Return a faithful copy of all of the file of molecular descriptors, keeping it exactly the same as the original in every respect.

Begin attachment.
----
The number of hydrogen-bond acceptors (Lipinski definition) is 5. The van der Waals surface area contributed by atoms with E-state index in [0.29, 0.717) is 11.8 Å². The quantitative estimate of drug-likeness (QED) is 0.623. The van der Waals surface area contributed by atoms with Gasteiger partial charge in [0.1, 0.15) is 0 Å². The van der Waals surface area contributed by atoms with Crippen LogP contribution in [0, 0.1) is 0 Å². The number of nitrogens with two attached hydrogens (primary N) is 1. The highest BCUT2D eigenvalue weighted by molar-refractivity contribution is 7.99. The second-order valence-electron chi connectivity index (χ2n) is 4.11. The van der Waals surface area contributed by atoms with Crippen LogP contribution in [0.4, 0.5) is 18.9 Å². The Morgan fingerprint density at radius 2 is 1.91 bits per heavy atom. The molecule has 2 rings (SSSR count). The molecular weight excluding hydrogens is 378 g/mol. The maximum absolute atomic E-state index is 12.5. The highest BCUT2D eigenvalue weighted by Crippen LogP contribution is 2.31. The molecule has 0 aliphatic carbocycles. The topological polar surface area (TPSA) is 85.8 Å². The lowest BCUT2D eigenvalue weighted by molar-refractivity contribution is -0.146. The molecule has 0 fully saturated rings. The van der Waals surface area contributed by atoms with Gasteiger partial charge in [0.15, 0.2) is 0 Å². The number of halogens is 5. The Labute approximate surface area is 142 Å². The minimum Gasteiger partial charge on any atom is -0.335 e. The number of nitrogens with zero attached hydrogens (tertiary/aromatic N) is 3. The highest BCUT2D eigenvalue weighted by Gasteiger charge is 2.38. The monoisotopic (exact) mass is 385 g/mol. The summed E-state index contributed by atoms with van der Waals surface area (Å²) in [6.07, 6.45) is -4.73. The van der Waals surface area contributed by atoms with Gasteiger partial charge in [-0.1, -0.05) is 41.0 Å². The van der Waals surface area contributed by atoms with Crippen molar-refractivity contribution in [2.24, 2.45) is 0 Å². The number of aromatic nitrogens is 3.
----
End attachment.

The number of hydrogen-bond acceptors (Lipinski definition) is 5. The van der Waals surface area contributed by atoms with E-state index in [0.29, 0.717) is 11.8 Å². The quantitative estimate of drug-likeness (QED) is 0.623. The van der Waals surface area contributed by atoms with Gasteiger partial charge in [0.1, 0.15) is 0 Å². The van der Waals surface area contributed by atoms with Crippen LogP contribution in [0, 0.1) is 0 Å². The number of nitrogens with two attached hydrogens (primary N) is 1. The highest BCUT2D eigenvalue weighted by molar-refractivity contribution is 7.99. The second-order valence-electron chi connectivity index (χ2n) is 4.11. The van der Waals surface area contributed by atoms with Crippen LogP contribution in [0.4, 0.5) is 18.9 Å². The Morgan fingerprint density at radius 2 is 1.91 bits per heavy atom. The molecule has 2 rings (SSSR count). The molecular weight excluding hydrogens is 378 g/mol. The maximum absolute atomic E-state index is 12.5. The highest BCUT2D eigenvalue weighted by Crippen LogP contribution is 2.31. The molecule has 0 aliphatic carbocycles. The topological polar surface area (TPSA) is 85.8 Å². The lowest BCUT2D eigenvalue weighted by molar-refractivity contribution is -0.146. The molecule has 0 fully saturated rings. The van der Waals surface area contributed by atoms with Gasteiger partial charge in [0.15, 0.2) is 0 Å². The number of halogens is 5. The Labute approximate surface area is 142 Å². The minimum Gasteiger partial charge on any atom is -0.335 e. The number of nitrogens with zero attached hydrogens (tertiary/aromatic N) is 3. The highest BCUT2D eigenvalue weighted by Gasteiger charge is 2.38. The monoisotopic (exact) mass is 385 g/mol. The summed E-state index contributed by atoms with van der Waals surface area (Å²) in [6.07, 6.45) is -4.73. The van der Waals surface area contributed by atoms with Gasteiger partial charge in [-0.1, -0.05) is 41.0 Å². The van der Waals surface area contributed by atoms with Crippen molar-refractivity contribution in [2.24, 2.45) is 0 Å². The number of aromatic nitrogens is 3.